The Arthur does an excellent job in describing the conditions he had to survive through in Castro's jails. I would refer to the as concentration camps. I've heard the same stories from relatives of mine who were also prisoners in those jails. The sad part to the story is that today, these things continue to happen. I have many relatives there and they are afraid to communicate openly with me.
Melissa Martin
May 09, 2014 Melissa Martin rated it it was amazing  ·  review of another edition
Great book and well written. Valladares and his fellow inmates/friends suffered so many inhumane, despicable atrocities that I'd never wish on my worst enemy. Definitely a page turner and one that makes you feel his suffering. I wish his books of poems were in English, I'd definitely read those too. And I'd love to see the pictures of him in his wheelchair that he had smuggled to Martha!
Feb 17, 2010 Cora rated it it was amazing
Shelves: favorites
This is one powerful book. It is so well written, and portrays a devastating situation. The author handled his unjust imprisonment with a grace that few of us possess, and details it in his memoir in a way that gripped me tightly.
Feb 04, 2017 Rodolfo rated it it was amazing  ·  review of another edition
Shelves: historia, joven
This review has been hidden because it contains spoilers. To view it, click here.
Jun 29, 2010 Dory added it
A wonderful memoir full of all the truth that goes on in Cuban Prisons.
Mr. Valladares did a magnificant work with his words and hope. Is a must read book.
Laurel Hicks
Dec 01, 2016 Laurel Hicks rated it it was amazing
Dante could have done research here. In no way do I mourn the passing of Fidel Castro.
Tracy Hackney
Feb 10, 2011 Tracy Hackney rated it really liked it
Great book, but very difficult to read. It's hard to believe anyone can live through such horror as this man who spent 22 years in a Cuban prison.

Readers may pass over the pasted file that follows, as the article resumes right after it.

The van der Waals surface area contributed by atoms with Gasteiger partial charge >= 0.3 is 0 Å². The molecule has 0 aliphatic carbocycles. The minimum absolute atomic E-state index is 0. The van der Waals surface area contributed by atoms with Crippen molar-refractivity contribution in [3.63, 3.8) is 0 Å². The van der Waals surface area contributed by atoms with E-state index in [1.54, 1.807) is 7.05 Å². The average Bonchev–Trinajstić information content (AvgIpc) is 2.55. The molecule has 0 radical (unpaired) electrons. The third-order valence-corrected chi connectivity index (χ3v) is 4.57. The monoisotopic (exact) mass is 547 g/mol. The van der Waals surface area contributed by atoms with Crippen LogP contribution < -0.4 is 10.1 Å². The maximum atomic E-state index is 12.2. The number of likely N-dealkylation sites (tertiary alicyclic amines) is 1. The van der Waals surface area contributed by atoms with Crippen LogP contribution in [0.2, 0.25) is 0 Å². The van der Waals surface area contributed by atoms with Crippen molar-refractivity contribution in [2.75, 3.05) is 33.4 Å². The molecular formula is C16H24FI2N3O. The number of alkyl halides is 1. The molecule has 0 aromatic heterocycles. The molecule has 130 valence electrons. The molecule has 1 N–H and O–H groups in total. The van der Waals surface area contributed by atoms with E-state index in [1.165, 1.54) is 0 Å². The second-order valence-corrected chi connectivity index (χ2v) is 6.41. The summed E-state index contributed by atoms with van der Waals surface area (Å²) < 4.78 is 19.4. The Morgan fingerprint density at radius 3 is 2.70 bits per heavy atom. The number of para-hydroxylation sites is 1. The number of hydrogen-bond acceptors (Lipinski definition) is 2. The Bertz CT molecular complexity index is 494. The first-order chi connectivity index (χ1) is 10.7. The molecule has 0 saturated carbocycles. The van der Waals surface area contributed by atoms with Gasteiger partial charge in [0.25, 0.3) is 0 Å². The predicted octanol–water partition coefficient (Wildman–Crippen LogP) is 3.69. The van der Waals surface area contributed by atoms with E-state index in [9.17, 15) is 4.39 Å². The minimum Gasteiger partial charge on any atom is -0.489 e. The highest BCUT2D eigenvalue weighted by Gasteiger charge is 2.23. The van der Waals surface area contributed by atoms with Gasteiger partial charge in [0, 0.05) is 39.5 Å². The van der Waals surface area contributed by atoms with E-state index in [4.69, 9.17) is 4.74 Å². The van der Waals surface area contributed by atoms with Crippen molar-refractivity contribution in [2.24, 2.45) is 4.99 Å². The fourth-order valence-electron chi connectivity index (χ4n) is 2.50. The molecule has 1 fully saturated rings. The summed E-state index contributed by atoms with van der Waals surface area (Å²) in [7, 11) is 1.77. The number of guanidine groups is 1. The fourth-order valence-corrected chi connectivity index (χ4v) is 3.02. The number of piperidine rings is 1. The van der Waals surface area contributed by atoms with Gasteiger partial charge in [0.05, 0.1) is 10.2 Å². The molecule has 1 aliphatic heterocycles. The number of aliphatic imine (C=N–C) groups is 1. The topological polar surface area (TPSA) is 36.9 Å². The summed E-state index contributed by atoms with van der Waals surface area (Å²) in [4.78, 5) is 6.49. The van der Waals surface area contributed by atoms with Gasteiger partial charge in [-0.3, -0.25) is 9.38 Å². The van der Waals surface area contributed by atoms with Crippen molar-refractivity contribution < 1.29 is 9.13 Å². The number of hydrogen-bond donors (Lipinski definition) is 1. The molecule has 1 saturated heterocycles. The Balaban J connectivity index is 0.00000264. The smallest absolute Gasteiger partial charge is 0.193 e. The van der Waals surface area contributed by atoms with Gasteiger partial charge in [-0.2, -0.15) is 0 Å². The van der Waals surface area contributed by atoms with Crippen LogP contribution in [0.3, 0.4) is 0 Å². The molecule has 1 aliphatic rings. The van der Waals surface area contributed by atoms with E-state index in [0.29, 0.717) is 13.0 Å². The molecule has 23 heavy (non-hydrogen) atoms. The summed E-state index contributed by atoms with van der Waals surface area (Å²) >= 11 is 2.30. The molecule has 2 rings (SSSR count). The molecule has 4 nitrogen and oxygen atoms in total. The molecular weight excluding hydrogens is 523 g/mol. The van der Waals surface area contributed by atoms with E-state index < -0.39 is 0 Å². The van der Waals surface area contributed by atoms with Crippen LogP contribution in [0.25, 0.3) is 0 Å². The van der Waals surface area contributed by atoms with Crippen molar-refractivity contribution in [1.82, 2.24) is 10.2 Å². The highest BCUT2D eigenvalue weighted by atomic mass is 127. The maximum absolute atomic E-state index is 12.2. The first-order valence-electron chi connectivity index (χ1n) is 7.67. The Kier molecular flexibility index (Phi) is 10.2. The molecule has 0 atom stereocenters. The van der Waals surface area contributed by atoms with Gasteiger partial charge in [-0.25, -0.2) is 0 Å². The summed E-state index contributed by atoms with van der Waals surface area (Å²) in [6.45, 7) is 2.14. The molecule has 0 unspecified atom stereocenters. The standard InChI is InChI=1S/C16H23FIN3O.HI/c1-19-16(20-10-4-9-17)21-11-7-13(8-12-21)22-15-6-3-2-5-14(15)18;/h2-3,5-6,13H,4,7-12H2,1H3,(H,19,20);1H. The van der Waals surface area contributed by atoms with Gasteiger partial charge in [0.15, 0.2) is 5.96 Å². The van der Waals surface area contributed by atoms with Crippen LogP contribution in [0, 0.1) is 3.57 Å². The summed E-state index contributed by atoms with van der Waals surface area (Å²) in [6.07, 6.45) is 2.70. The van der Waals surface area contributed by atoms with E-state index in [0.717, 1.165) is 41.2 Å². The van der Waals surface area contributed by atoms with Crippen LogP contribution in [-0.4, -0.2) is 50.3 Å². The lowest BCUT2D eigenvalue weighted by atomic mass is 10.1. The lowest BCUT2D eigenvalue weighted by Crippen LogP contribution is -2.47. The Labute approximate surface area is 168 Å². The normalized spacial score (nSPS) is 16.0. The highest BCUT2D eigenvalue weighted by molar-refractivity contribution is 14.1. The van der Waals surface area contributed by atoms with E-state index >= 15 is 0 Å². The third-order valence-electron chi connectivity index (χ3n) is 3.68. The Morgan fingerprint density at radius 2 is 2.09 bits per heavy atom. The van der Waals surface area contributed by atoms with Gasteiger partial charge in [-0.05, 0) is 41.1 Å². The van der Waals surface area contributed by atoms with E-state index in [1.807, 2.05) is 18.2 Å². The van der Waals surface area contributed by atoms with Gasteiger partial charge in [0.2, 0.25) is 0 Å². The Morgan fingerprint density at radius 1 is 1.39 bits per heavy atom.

Liang Gang Yu
Aug 19, 2016 Liang Gang Yu rated it it was amazing
Shelves: great-books
A shocking description of gruesome prison life; a thought-provoking story about hope and humanity.
Nov 18, 2008 Esther rated it it was amazing
Recommends it for: Anyone over the age of 13
Recommended to Esther by: On my parents shelf
This book is the firsthand telling of what it was like in the 60's and 70's being a political prisoner under Castro's rule. It is a very encouraging story of how God works.
Maria Martinez
Mar 04, 2014 Maria Martinez rated it it was amazing  ·  review of another edition
I read this many years ago and could hardly put it down. The writer suffered so many atrocities in the Cuban prison. We should never forget his story.
Nov 12, 2008 Jayne rated it liked it
Slow read, but interesting.
Jan 21, 2009 Justin rated it it was amazing
This book is incomparable. I have never read any book like it. Armando's courage is daunting and his victory is timeless.
Dec 10, 2008 Jonah rated it it was amazing
Hard to romanticize Fidel and his mass executions of innocent people....
Joseph Luizzi
Jul 22, 2016 Joseph Luizzi rated it really liked it
Not an easy read. It was similar to Solzhenitsyn's "Gulag Archipelago". But that should come as no surprise.
Marco den Ouden
Nov 17, 2015 Marco den Ouden rated it really liked it
An excellent account of life in Castro' prisons.
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“The food that afternoon was served in tins that had contained Russian beef. It was three spoonfuls of boiled macaroni and a piece of bread. That was February 11, 1970. That day saw the beginning of a plan for biological and psychological experimentation more inhuman, brutal, and merciless than anything the western world had known with the exception of the Nazis’ activities.” 4 likes
“The men behind those iron palisades looked like skeletons; their faces were white and waxen from lack of sun. One of them was so emaciated that he seemed unreal. He didn’t speak, he didn’t wave or gesture, he was simply there, staring — he looked to me like a figure in a wax museum. However, not one of the men there could have spent more than two years and a few days in that jail. Just thinking about it sent a shiver of terror up my spine. Two years!” 3 likes